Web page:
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Position of the American Dietetic Association (ADA) and Dietitians of Canada: Vegetarian diets. ADA reports 748 / June 2003 Volume 103 Number 6.
για το το πλήρες κείμενο (για να δεις και τις αναφορές) κοίτα εδώ
άλλα χρήσιμα linksJournal of the American Dietetic Association
[έχει search engine]nutrition data Canadian Journal of Dietetic Practice and Research
(Official Journal of Dieticians of Canada) [έχει και αυτό search engine]Iron
Plant foods contain only nonheme iron, which is more sensitive
than heme iron to both inhibitors and enhancers of iron absorption.
Inhibitors of iron absorption include phytate; calcium;
teas, including some herb teas; coffee; cocoa; some spices; and
fiber (40). Vitamin C and other organic acids found in fruits and
vegetables can enhance iron absorption and can help to reduce
effects of phytate (41-43). Studies show that iron absorption
would be significantly reduced if a diet were to be high in inhibitors
and low in enhancers. Recommended iron intakes for
vegetarians are 1.8 times those of nonvegetarians because of
lower bioavailability of iron from a vegetarian diet (44).
The main inhibitor of iron absorption in vegetarian diets is
phytate. Because iron intake increases as phytate intake increases,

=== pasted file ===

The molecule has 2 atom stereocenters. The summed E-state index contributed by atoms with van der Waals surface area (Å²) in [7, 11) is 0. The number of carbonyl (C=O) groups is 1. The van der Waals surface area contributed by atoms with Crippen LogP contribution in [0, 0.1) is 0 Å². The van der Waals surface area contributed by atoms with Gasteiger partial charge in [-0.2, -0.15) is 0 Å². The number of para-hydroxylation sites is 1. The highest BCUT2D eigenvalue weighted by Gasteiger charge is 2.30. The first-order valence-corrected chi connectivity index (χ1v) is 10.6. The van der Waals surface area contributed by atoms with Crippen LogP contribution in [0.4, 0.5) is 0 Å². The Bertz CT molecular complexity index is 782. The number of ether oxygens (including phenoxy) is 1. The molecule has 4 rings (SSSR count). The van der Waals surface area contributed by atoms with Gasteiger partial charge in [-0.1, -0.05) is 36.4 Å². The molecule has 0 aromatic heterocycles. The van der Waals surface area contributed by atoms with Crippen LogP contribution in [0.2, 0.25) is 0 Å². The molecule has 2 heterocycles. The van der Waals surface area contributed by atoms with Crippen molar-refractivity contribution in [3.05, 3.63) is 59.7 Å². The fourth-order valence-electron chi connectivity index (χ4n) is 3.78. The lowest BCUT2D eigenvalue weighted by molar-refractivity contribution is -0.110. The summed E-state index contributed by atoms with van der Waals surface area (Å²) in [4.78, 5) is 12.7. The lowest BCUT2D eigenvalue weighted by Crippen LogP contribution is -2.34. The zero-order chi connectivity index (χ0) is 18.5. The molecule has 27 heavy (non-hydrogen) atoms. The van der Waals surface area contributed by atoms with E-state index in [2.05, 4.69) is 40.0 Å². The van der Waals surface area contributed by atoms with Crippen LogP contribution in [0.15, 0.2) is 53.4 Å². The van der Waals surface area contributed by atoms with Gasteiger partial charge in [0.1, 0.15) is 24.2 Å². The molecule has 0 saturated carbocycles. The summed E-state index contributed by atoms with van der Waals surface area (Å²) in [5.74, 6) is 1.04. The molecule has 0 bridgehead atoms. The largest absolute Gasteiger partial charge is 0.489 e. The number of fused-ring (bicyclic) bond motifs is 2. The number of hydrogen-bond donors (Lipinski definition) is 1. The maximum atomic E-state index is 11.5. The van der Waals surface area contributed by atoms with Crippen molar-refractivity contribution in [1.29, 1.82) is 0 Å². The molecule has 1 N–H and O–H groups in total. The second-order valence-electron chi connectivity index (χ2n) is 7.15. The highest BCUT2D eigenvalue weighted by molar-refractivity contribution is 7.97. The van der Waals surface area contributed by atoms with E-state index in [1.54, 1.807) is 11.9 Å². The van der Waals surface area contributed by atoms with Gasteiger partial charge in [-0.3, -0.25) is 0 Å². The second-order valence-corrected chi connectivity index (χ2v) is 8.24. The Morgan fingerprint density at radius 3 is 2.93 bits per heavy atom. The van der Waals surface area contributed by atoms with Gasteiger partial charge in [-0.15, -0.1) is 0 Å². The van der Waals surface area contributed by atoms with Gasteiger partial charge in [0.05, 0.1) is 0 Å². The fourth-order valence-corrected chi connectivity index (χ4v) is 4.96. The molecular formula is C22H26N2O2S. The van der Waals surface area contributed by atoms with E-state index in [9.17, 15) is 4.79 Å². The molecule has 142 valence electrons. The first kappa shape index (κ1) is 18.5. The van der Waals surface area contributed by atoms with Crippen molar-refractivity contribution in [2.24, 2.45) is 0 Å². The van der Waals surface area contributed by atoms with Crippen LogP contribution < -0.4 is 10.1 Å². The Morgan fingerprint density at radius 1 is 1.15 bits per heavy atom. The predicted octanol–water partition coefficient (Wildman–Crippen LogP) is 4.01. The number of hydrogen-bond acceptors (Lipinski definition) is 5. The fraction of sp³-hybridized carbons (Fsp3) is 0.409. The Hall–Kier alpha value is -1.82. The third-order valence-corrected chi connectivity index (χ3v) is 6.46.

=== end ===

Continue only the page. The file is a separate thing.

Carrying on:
effects on iron status are somewhat less than might be
expected. Fiber appears to have a minor effect on iron absorption
(45,46). Vitamin C, consumed at the same time as the iron
source, can help to reduce the inhibitory effects of phytate
(42,43), and some research links high vitamin C intake to improved
iron status (47,48). The same is true for organic acids in
fruits and vegetables (41). The higher intakes of vitamin C and
of vegetables and fruits by vegetarians can favorably impact
iron absorption (2). Some food preparation techniques such as
soaking and sprouting beans, grains, and seeds can hydrolyze
phytate (49-51) and may improve iron absorption (42,51,52).
Leavening of breads hydrolyzes phytate and enhances iron absorption
(49-51,53,54). Other fermentation processes, such as
those used to make soy foods like miso and tempeh, may also
make iron more available (55), although not all research supports
this. Whereas many studies of iron absorption have been
short term, there is evidence that adaptation to low intakes
takes place over the longer term and involves both increased
absorption and decreased losses (56,57). It is likely that iron
needs will depend on the make up of the overall diet and be
significantly lower for some vegetarians than for others.
Studies typically show iron intake by vegans to be higher
than that of lacto-ovo-vegetarians and of nonvegetarians, and
most studies show iron intake by lacto-ovo-vegetarians to be
higher than that of nonvegetarians (29). Iron sources are
shown in the Table. Incidence of iron deficiency anemia among
vegetarians is similar to that of nonvegetarians (29,31,58). Although
vegetarian adults have lower iron stores than nonvegetarians,
their serum ferritin levels are usually within the normal
Παλιότερα είχα ψάξει στο PubMed
(το οποίο έχει περιλήψεις από όλες τις ερευνητικές εργασίες σε biomedical sciences) και είχα βρει 2-3 papers για την απορρόφηση του σιδήρου, αλλά δυστυχώς δεν τα κράτησα. Αφού σε ενδιαφέρει μπορείς να κάνεις μία έρευνα για iron και εκεί.
Ελπίζω να βοήθησα.